I could go on forever about Facebook. In mid-2007, relatively early FB days, I checked out one of our student intern applicant’s Facebook page. It was completely open, like I find many younger kids’ are. A few weeks in and I friend-requested him. He accepted, but put me on limited profile. So I could see more *before* we became “friends” than after! Personally I do know the difference between “friends” and friends. I do tend to friend people early on, after all, I use Facebook as my primary communication tool. We’re so busy these days, it’s easier to ask “are you on Facebook” than remember someone’s name AND their e-mail address.

  • http://mommarobbins.wordpress.com Jen Robbins

    I could go on forever about Facebook. In mid-2007, relatively early FB days, I checked out one of our student intern applicant’s Facebook page. It was completely open, like I find many younger kids’ are. A few weeks in and I friend-requested him. He accepted, but put me on limited profile. So I could see more *before* we became “friends” than after! Personally I do know the difference between “friends” and friends. I do tend to friend people early on, after all, I use Facebook as my primary communication tool. We’re so busy these days, it’s easier to ask “are you on Facebook” than remember someone’s name AND their e-mail address.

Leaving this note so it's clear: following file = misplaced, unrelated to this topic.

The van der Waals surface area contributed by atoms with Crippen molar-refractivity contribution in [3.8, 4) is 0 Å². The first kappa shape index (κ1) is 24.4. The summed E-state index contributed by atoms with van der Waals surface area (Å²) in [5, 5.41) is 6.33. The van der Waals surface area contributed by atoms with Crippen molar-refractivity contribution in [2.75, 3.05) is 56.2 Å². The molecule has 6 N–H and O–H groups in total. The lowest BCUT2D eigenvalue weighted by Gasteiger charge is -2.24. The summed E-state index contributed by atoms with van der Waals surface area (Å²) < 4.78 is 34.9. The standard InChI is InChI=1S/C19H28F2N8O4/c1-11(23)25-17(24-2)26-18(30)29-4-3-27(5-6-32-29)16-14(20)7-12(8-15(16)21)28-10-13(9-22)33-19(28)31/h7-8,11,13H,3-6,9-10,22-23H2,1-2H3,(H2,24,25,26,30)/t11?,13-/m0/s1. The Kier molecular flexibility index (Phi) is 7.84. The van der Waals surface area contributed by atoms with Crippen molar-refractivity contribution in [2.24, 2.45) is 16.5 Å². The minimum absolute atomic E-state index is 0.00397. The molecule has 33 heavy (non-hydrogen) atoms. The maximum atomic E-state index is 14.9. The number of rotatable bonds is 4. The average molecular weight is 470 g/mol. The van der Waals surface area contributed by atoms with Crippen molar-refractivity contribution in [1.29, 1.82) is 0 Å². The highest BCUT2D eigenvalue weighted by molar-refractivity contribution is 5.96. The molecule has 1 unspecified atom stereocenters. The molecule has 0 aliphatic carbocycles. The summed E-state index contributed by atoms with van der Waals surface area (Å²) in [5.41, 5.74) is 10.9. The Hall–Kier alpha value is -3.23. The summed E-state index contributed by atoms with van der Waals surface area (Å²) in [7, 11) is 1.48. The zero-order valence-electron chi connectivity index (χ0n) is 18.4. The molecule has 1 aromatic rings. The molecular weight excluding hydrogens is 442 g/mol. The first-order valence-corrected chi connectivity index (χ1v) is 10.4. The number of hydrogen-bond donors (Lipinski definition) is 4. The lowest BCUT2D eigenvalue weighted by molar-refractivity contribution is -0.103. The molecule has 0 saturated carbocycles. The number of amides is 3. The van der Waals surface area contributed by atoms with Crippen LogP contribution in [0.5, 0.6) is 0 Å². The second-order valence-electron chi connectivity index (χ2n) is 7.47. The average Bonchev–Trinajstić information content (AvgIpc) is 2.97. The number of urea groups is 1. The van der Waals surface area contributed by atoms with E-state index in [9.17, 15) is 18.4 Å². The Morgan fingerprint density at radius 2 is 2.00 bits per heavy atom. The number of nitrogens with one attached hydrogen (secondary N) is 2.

• Brian

    I recently lost a pet in very shocking and traumatic manner that caused me a great deal of grief. I made a FB post expressing my deep sadness and expected a great deal of support from my FB friends. Instead, I got comments from a mere two people sending their condolences. I was pretty surprised by the lack of support.

    I realize that not everyone checks FB everday and that I probably check it more often than most, but still, I expected more. It made me wonder what would happen if I wrote something to the effect of “I was diagnosed with cancer.” or “I want to kill myself.” How many of my so-called FB “friends” would actually read such a comment? How many of my friends Hide me from their newsfeed and don’t actually see my updates at all unless they visit my page directly? And if such a shockling revelation would be completely missed by a large number of my so-called “friends,” why bother?